Pardon me, do you have any...?
December 8, 2011 5:17 PM   Subscribe

I recently embarked on a massive holiday mustard making campaign. I have two questions regarding the success of this campaign.

1. I want to send mustard to some of my friends and family who live out of state. How well can I expect the mustard to keep if I ship it cross-country (I live in the United States).

2. I made this mustard recipe, and it turned out a little runnier than I expected. What's the best way to thicken mustard? More ground mustard/mustard flour? Just wait until the mustard seeds have soaked up all the moisture?

posted by baniak to Food & Drink (5 answers total) 17 users marked this as a favorite
Best answer: There are some great mustard-making recipes and tips (how to thicken etc.) in this L.A. Times article that just came out!
posted by argonauta at 5:54 PM on December 8, 2011 [2 favorites]

Best answer: 1. Are you canning it in a boiling water bath? That's the best way to ensure that it keeps not only while it's in transit, but until the recipients decide to open it. Boiling water bath canning is actually very simple (memail me if you want a quick-and-dirty lesson) and not at all intimidating. If you're bottling them in half-pint jelly jars, you don't really even need a canner. A big pot will do.

If you ARE canning, note that you'll want to make the mustard a bit on the spicy side. Heat will tame it. You're probably going to be cooking it on the stovetop for a bit, and then processing it for 10 minutes longer in boiling water. Stop cooking when it's still a bit pungent and it will retain more of its kick after processing.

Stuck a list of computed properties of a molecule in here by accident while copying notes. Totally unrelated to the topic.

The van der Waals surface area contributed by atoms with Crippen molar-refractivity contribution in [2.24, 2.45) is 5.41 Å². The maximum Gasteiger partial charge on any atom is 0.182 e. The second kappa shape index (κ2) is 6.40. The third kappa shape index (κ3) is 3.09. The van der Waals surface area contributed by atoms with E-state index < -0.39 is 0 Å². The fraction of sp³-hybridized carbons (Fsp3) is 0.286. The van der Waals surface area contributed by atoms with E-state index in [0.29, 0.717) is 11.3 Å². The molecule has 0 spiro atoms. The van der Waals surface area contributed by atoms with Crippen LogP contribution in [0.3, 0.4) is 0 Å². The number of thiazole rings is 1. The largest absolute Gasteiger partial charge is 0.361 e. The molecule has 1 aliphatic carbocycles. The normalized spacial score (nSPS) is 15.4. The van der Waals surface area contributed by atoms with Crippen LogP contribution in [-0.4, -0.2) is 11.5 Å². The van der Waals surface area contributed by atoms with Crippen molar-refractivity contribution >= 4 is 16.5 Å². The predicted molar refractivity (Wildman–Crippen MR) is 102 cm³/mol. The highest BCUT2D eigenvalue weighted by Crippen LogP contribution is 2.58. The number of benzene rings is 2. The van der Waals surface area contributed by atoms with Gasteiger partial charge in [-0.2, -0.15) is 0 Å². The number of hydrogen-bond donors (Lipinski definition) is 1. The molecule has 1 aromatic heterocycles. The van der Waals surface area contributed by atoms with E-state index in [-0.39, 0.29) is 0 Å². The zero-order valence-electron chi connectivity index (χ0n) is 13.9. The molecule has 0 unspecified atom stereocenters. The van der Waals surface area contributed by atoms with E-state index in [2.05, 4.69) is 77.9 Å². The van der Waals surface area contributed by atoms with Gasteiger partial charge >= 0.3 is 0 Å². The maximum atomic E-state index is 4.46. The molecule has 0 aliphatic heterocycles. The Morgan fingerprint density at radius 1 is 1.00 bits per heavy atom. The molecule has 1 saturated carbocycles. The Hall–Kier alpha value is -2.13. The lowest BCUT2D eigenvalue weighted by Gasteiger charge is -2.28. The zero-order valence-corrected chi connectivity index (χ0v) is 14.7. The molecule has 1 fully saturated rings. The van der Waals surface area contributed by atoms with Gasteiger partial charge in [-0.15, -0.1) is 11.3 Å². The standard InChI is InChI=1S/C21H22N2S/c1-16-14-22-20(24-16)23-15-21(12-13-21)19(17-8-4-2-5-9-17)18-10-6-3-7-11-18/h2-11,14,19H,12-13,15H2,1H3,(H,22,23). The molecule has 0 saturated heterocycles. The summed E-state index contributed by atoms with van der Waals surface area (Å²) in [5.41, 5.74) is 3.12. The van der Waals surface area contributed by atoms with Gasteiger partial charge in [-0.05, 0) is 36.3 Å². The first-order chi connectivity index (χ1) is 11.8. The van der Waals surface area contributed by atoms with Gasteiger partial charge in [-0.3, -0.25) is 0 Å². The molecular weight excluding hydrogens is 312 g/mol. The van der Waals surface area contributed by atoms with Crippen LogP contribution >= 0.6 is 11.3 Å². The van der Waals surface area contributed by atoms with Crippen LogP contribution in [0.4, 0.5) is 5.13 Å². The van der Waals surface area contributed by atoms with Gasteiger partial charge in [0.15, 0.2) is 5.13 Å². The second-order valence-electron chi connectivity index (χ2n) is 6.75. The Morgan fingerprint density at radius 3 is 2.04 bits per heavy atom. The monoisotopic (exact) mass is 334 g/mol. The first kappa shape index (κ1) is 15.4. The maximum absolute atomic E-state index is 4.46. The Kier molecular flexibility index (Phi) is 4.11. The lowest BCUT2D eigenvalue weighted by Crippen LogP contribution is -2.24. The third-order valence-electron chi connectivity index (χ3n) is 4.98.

2. If you're using whole seeds, you want to soak them, then whizz them until they're at the texture you prefer. Then, cook. You thicken by cooking it further down. The longer it cooks, the thicker (and tamer) it gets. If it gets too thick, add a little liquid to thin it out.

Note that if you do process your mustards in a boiling water bath, you need to make sure that the recipe has enough acid to make it safe for preservation (i.e., inhospitable to bacteria).

I second the LA Times article that argonauta linked to. It has some great tips and recipes. The Ball Complete Book of Home Preserving has some good ones as well, and is most likely available in your local library. It's sort of the bible of home canning, so all of the recipes are safe and it will give you lots of advice on how to preserve your goods.
posted by mudpuppie at 6:46 PM on December 8, 2011 [2 favorites]

All you really need to worry about when sending the mustard in the post is keeping it from breaking, and we've never had a problem when sending our mustard cross country to friends and family.

We do a lot of canning at our house, and we give our canned items out as gifts instead of a bottle of wine. Mustard is always the most popular and re-requested gift....

Once the mustard has gone through the boiling water bath, it will keep possibly forever without any special care. I currently have some banana pepper mustard in the basement that is 4 years old; I should open a can to see if it ages like a fine wine.
posted by lstanley at 6:07 AM on December 9, 2011 [1 favorite]

My partner and I made mustard to give as party favors for our wedding so I think you're awesome for this.

It'll be super runny until you blend it and even then, give it a couple more days to thicken up in your refridgerator. I don't think you need to can it, mustard keeps surprisingly well, unless you don't think they'll crack it open for awhile. I'm still finding little 1 oz. jars tucked away into boxes that I more than happily open up and use.
posted by Marinara at 8:51 AM on December 9, 2011

Response by poster: Thanks everybody! You're making this process a lot less daunting! That L.A. Times articles looks great. I'll be trying out a few of those recipes.
posted by baniak at 10:46 AM on December 9, 2011

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